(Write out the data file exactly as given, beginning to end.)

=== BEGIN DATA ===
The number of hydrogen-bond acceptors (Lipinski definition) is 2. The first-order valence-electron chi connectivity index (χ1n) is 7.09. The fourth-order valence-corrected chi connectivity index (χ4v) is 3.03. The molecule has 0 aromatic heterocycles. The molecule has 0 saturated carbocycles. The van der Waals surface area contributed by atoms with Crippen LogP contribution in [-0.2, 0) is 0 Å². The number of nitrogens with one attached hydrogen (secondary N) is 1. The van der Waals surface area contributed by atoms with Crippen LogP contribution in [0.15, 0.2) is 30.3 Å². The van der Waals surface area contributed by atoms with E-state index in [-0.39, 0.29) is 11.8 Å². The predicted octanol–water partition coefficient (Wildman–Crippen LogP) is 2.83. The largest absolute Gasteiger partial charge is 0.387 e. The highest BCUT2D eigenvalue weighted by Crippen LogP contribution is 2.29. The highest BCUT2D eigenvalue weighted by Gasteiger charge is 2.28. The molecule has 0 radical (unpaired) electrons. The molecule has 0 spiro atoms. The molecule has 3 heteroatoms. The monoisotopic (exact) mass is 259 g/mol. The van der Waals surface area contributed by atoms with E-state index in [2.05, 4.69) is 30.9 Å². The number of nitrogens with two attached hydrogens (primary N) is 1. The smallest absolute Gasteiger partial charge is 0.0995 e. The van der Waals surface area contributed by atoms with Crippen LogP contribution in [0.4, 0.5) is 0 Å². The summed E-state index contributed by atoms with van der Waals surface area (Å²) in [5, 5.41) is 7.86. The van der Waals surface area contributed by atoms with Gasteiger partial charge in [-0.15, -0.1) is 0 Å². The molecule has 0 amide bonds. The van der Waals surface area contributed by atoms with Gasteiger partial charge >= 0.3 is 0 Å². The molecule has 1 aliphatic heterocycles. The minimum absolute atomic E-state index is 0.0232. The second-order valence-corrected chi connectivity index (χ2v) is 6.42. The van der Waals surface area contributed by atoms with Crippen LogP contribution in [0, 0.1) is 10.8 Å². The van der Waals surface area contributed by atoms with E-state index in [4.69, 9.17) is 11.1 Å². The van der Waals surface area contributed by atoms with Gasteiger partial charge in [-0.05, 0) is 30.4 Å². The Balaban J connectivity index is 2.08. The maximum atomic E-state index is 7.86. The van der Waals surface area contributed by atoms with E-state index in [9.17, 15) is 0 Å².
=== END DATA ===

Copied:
The number of hydrogen-bond acceptors (Lipinski definition) is 2. The first-order valence-electron chi connectivity index (χ1n) is 7.09. The fourth-order valence-corrected chi connectivity index (χ4v) is 3.03. The molecule has 0 aromatic heterocycles. The molecule has 0 saturated carbocycles. The van der Waals surface area contributed by atoms with Crippen LogP contribution in [-0.2, 0) is 0 Å². The number of nitrogens with one attached hydrogen (secondary N) is 1. The van der Waals surface area contributed by atoms with Crippen LogP contribution in [0.15, 0.2) is 30.3 Å². The van der Waals surface area contributed by atoms with E-state index in [-0.39, 0.29) is 11.8 Å². The predicted octanol–water partition coefficient (Wildman–Crippen LogP) is 2.83. The largest absolute Gasteiger partial charge is 0.387 e. The highest BCUT2D eigenvalue weighted by Crippen LogP contribution is 2.29. The highest BCUT2D eigenvalue weighted by Gasteiger charge is 2.28. The molecule has 0 radical (unpaired) electrons. The molecule has 0 spiro atoms. The molecule has 3 heteroatoms. The monoisotopic (exact) mass is 259 g/mol. The van der Waals surface area contributed by atoms with E-state index in [2.05, 4.69) is 30.9 Å². The number of nitrogens with two attached hydrogens (primary N) is 1. The smallest absolute Gasteiger partial charge is 0.0995 e. The van der Waals surface area contributed by atoms with Crippen LogP contribution in [0.4, 0.5) is 0 Å². The summed E-state index contributed by atoms with van der Waals surface area (Å²) in [5, 5.41) is 7.86. The van der Waals surface area contributed by atoms with Gasteiger partial charge in [-0.15, -0.1) is 0 Å². The molecule has 0 amide bonds. The van der Waals surface area contributed by atoms with Gasteiger partial charge >= 0.3 is 0 Å². The molecule has 1 aliphatic heterocycles. The minimum absolute atomic E-state index is 0.0232. The second-order valence-corrected chi connectivity index (χ2v) is 6.42. The van der Waals surface area contributed by atoms with Crippen LogP contribution in [0, 0.1) is 10.8 Å². The van der Waals surface area contributed by atoms with E-state index in [4.69, 9.17) is 11.1 Å². The van der Waals surface area contributed by atoms with Gasteiger partial charge in [-0.05, 0) is 30.4 Å². The Balaban J connectivity index is 2.08. The maximum atomic E-state index is 7.86. The van der Waals surface area contributed by atoms with E-state index in [9.17, 15) is 0 Å².